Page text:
The Rack: Luke Mogelson, "Which way did the Taliban go?" (NYT Magazine).
Clashes between the Tehreek-e-Taliban (TTP) Pakistan and Ansar al-Islam militant groups broke out in the Khyber Tribal Agency on Friday, continued through the weekend and were still ongoing Monday, resulting in the deaths so far of almost 60 people, most of whom are being identified as militants (Dawn, ET, AP, The News). Fighting between the two groups began when the TTP captured an Ansar al-Islam base on Friday, prompting Ansar fighters to attempt to retake the base by force.
Bus services and trade across the Line of Control dividing the disputed territory of Kashmir resumed on Monday, after being suspended on January 10 following some of the worst cross-border violence in a decade (AP, NDTV, Dawn, AFP). And Afghan Defense Minister Gen. Bismullah Khan Mohammadi arrived in Pakistan on Sunday for five days of talks, beginning with a meeting with Pakistan's Army Chief of Staff Gen. Ashfaq Parvez Kayani in Rawalpindi on Monday (Dawn, ET).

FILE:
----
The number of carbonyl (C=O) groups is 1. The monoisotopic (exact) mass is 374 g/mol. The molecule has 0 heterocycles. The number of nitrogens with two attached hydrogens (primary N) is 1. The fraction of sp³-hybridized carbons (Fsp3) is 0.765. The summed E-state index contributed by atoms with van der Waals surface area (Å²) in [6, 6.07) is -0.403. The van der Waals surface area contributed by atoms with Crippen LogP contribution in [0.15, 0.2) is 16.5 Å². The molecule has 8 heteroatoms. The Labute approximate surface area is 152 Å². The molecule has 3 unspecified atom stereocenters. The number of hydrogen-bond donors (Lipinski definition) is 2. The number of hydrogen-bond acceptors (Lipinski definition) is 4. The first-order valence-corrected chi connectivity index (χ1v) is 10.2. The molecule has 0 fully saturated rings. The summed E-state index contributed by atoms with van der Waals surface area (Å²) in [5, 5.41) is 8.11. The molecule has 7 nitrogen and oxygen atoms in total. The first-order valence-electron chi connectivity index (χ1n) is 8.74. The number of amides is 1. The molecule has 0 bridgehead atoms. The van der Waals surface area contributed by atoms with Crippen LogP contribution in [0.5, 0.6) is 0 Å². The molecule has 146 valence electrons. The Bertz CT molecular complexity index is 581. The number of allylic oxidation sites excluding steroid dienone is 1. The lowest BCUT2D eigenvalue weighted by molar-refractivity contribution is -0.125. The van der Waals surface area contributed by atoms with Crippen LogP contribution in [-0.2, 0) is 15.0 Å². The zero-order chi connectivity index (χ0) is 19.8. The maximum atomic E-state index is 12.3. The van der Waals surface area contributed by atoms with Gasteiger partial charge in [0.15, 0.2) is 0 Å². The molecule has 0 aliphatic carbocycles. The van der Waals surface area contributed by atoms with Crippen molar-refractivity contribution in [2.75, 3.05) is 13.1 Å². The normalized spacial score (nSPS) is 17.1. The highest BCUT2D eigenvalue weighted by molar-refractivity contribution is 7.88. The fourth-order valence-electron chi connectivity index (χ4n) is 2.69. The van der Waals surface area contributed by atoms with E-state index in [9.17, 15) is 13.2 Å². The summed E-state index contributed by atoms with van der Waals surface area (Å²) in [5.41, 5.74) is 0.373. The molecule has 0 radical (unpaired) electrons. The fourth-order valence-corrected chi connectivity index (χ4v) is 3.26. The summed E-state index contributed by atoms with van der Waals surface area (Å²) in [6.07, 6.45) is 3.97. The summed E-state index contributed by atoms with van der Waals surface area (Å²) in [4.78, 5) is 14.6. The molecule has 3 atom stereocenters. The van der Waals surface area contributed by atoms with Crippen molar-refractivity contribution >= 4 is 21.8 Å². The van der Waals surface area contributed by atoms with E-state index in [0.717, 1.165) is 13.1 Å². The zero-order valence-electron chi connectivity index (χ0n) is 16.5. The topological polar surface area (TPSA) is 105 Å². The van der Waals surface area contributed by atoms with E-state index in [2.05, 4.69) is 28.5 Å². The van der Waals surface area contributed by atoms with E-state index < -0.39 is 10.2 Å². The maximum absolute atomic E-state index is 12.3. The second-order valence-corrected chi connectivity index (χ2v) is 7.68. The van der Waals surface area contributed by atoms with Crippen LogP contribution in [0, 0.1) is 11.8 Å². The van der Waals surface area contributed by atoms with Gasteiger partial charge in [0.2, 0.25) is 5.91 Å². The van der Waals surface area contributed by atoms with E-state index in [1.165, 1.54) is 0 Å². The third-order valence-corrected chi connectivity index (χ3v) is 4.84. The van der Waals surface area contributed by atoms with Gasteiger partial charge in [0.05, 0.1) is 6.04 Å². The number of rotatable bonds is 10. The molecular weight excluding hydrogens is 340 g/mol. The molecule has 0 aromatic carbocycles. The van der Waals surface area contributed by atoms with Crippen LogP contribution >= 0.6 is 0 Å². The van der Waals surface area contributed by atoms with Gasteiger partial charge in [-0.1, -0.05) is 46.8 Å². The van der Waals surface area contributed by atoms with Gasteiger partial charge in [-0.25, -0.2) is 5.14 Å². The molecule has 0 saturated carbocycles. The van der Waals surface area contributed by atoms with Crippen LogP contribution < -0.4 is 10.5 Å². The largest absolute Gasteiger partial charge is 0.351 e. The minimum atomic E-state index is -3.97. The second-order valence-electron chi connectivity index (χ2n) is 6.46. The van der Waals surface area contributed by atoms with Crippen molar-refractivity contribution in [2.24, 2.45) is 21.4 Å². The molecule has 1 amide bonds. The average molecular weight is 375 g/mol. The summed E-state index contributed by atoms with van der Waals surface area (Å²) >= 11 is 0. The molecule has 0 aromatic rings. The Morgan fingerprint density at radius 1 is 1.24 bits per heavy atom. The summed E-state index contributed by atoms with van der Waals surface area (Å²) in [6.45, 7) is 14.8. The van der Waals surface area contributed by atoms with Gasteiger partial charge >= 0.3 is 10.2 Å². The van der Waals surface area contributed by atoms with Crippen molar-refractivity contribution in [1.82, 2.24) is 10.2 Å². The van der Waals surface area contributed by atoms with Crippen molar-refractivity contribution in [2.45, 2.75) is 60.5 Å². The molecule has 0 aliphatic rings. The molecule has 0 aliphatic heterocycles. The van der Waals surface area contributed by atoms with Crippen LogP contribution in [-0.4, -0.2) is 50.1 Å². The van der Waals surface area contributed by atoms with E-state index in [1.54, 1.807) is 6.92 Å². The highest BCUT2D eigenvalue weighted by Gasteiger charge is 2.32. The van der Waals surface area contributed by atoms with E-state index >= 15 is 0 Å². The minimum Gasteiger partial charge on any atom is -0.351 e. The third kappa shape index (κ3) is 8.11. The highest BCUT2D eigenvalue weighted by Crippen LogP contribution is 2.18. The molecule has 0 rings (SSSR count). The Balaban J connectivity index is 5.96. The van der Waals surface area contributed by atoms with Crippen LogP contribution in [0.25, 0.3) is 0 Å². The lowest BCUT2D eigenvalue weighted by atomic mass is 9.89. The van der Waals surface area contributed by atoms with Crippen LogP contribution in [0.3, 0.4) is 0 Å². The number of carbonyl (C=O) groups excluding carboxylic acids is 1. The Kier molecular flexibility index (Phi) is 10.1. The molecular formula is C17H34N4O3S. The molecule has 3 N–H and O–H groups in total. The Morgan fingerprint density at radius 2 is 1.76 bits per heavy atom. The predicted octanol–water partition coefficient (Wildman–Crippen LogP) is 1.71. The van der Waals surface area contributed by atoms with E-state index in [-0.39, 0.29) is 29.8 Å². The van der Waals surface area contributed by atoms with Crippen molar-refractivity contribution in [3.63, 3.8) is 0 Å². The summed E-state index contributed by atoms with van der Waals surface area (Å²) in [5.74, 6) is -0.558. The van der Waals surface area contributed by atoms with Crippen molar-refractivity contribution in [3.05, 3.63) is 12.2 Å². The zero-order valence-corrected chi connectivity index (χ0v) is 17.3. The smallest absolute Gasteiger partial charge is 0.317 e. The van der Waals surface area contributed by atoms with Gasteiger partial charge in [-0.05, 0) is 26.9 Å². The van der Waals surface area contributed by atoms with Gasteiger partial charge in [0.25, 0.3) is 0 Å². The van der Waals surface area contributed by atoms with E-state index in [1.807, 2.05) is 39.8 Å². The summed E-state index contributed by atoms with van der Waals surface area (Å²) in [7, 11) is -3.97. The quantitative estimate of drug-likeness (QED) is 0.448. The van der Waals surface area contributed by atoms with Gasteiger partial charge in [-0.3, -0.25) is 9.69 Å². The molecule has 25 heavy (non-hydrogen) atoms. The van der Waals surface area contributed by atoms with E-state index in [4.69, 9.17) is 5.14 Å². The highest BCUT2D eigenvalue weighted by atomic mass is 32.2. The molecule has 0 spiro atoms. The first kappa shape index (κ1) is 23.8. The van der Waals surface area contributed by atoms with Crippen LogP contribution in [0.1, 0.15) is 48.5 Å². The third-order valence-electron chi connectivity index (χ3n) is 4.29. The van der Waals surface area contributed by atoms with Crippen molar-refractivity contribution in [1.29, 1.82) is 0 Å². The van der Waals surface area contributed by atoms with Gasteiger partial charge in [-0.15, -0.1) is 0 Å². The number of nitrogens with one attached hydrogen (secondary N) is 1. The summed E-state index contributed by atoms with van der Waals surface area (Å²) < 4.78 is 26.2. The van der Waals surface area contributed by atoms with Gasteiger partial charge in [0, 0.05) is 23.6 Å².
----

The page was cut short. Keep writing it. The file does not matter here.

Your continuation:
A suicide bomber detonated his explosives in the middle of a public square in northern Afghanistan's Kunduz City on Saturday, killing 10 policemen, including the head of the police counterterrorism department, Abdullah Zemarai, and the head of the traffic police, Sayyed Aslam Sadat (NYT, CNN, BBC, AFP). Later on Saturday, a police truck carrying officers and detainees hit a roadside bomb in Kandahar City, killing 10 of those on board (AP, BBC, ). The police had driven to a residential area of the city to inspect a bomb discovered there; they detained three suspects and were returning to headquarters when they hit the buried explosive.